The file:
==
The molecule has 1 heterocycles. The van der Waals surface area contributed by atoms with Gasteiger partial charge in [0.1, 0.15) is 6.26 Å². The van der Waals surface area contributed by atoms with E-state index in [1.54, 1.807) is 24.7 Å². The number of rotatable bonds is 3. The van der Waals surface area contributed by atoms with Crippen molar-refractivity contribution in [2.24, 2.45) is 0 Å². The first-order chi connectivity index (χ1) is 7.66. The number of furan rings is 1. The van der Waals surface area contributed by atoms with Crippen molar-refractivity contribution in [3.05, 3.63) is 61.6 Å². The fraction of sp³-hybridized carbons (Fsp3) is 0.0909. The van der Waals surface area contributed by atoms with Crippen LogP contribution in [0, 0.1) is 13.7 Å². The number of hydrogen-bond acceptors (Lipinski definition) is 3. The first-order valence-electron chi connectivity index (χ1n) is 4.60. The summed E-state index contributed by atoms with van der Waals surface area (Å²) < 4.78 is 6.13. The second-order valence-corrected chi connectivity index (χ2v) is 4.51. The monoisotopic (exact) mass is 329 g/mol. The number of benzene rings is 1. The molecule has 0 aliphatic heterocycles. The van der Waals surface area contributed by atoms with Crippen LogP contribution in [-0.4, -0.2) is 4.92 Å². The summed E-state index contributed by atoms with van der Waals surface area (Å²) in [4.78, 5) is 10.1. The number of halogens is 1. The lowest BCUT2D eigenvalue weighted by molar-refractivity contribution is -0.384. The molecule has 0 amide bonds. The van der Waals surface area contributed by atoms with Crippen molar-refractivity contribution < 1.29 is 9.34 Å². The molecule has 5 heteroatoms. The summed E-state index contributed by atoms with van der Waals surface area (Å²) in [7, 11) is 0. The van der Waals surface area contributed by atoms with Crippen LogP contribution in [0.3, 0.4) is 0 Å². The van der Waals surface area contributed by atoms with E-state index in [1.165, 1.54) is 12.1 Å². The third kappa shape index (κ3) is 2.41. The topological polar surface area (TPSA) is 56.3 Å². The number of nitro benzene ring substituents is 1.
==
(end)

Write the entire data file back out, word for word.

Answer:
The molecule has 1 heterocycles. The van der Waals surface area contributed by atoms with Gasteiger partial charge in [0.1, 0.15) is 6.26 Å². The van der Waals surface area contributed by atoms with E-state index in [1.54, 1.807) is 24.7 Å². The number of rotatable bonds is 3. The van der Waals surface area contributed by atoms with Crippen molar-refractivity contribution in [2.24, 2.45) is 0 Å². The first-order chi connectivity index (χ1) is 7.66. The number of furan rings is 1. The van der Waals surface area contributed by atoms with Crippen molar-refractivity contribution in [3.05, 3.63) is 61.6 Å². The fraction of sp³-hybridized carbons (Fsp3) is 0.0909. The van der Waals surface area contributed by atoms with Crippen LogP contribution in [0, 0.1) is 13.7 Å². The number of hydrogen-bond acceptors (Lipinski definition) is 3. The first-order valence-electron chi connectivity index (χ1n) is 4.60. The summed E-state index contributed by atoms with van der Waals surface area (Å²) < 4.78 is 6.13. The second-order valence-corrected chi connectivity index (χ2v) is 4.51. The monoisotopic (exact) mass is 329 g/mol. The number of benzene rings is 1. The molecule has 0 aliphatic heterocycles. The van der Waals surface area contributed by atoms with Crippen LogP contribution in [-0.4, -0.2) is 4.92 Å². The summed E-state index contributed by atoms with van der Waals surface area (Å²) in [4.78, 5) is 10.1. The number of halogens is 1. The lowest BCUT2D eigenvalue weighted by molar-refractivity contribution is -0.384. The molecule has 0 amide bonds. The van der Waals surface area contributed by atoms with Crippen molar-refractivity contribution < 1.29 is 9.34 Å². The molecule has 5 heteroatoms. The summed E-state index contributed by atoms with van der Waals surface area (Å²) in [7, 11) is 0. The van der Waals surface area contributed by atoms with Crippen LogP contribution in [0.3, 0.4) is 0 Å². The van der Waals surface area contributed by atoms with E-state index in [1.165, 1.54) is 12.1 Å². The third kappa shape index (κ3) is 2.41. The topological polar surface area (TPSA) is 56.3 Å². The number of nitro benzene ring substituents is 1.